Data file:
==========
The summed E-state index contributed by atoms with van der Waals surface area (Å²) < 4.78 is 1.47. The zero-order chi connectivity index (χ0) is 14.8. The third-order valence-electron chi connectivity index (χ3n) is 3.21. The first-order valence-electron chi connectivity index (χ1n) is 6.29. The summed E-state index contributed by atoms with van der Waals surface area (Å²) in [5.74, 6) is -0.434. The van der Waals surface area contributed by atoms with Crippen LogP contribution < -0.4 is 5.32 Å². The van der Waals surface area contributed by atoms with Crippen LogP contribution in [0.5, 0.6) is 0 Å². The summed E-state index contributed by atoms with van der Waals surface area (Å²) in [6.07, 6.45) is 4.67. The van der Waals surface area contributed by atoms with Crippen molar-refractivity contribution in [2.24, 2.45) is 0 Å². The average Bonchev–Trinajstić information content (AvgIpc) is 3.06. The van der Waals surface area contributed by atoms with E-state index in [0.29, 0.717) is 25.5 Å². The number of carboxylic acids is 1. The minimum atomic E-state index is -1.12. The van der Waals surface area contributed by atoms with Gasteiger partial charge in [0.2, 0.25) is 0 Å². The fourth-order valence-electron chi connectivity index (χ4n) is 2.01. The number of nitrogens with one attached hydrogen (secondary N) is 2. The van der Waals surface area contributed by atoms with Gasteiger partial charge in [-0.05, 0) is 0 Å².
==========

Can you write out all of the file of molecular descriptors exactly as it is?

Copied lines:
The summed E-state index contributed by atoms with van der Waals surface area (Å²) < 4.78 is 1.47. The zero-order chi connectivity index (χ0) is 14.8. The third-order valence-electron chi connectivity index (χ3n) is 3.21. The first-order valence-electron chi connectivity index (χ1n) is 6.29. The summed E-state index contributed by atoms with van der Waals surface area (Å²) in [5.74, 6) is -0.434. The van der Waals surface area contributed by atoms with Crippen LogP contribution < -0.4 is 5.32 Å². The van der Waals surface area contributed by atoms with Crippen LogP contribution in [0.5, 0.6) is 0 Å². The summed E-state index contributed by atoms with van der Waals surface area (Å²) in [6.07, 6.45) is 4.67. The van der Waals surface area contributed by atoms with Crippen molar-refractivity contribution in [2.24, 2.45) is 0 Å². The average Bonchev–Trinajstić information content (AvgIpc) is 3.06. The van der Waals surface area contributed by atoms with E-state index in [0.29, 0.717) is 25.5 Å². The number of carboxylic acids is 1. The minimum atomic E-state index is -1.12. The van der Waals surface area contributed by atoms with Gasteiger partial charge in [0.2, 0.25) is 0 Å². The fourth-order valence-electron chi connectivity index (χ4n) is 2.01. The number of nitrogens with one attached hydrogen (secondary N) is 2. The van der Waals surface area contributed by atoms with Gasteiger partial charge in [-0.05, 0) is 0 Å².